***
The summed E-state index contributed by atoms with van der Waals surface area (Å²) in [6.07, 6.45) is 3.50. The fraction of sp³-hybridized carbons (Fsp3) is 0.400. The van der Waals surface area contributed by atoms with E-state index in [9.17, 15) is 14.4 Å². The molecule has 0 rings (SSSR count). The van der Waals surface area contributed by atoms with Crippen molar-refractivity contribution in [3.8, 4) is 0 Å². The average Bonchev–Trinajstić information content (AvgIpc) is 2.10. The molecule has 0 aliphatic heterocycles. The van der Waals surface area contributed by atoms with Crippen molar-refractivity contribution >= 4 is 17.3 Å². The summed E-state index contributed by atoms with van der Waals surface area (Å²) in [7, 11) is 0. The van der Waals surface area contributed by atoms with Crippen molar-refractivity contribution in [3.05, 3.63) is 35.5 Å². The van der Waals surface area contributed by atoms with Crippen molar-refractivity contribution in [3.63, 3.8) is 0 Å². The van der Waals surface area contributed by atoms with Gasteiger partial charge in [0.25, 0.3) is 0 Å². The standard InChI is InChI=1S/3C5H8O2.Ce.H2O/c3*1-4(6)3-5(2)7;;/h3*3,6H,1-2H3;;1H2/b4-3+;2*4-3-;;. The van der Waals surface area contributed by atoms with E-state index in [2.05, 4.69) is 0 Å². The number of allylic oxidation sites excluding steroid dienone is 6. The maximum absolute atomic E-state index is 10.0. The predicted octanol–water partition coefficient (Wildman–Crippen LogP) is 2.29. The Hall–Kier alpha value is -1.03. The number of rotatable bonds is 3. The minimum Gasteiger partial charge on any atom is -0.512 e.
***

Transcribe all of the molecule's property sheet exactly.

The summed E-state index contributed by atoms with van der Waals surface area (Å²) in [6.07, 6.45) is 3.50. The fraction of sp³-hybridized carbons (Fsp3) is 0.400. The van der Waals surface area contributed by atoms with E-state index in [9.17, 15) is 14.4 Å². The molecule has 0 rings (SSSR count). The van der Waals surface area contributed by atoms with Crippen molar-refractivity contribution in [3.8, 4) is 0 Å². The average Bonchev–Trinajstić information content (AvgIpc) is 2.10. The molecule has 0 aliphatic heterocycles. The van der Waals surface area contributed by atoms with Crippen molar-refractivity contribution >= 4 is 17.3 Å². The summed E-state index contributed by atoms with van der Waals surface area (Å²) in [7, 11) is 0. The van der Waals surface area contributed by atoms with Crippen molar-refractivity contribution in [3.05, 3.63) is 35.5 Å². The van der Waals surface area contributed by atoms with Crippen molar-refractivity contribution in [3.63, 3.8) is 0 Å². The van der Waals surface area contributed by atoms with Gasteiger partial charge in [0.25, 0.3) is 0 Å². The standard InChI is InChI=1S/3C5H8O2.Ce.H2O/c3*1-4(6)3-5(2)7;;/h3*3,6H,1-2H3;;1H2/b4-3+;2*4-3-;;. The van der Waals surface area contributed by atoms with E-state index in [2.05, 4.69) is 0 Å². The number of allylic oxidation sites excluding steroid dienone is 6. The maximum absolute atomic E-state index is 10.0. The predicted octanol–water partition coefficient (Wildman–Crippen LogP) is 2.29. The Hall–Kier alpha value is -1.03. The number of rotatable bonds is 3. The minimum Gasteiger partial charge on any atom is -0.512 e.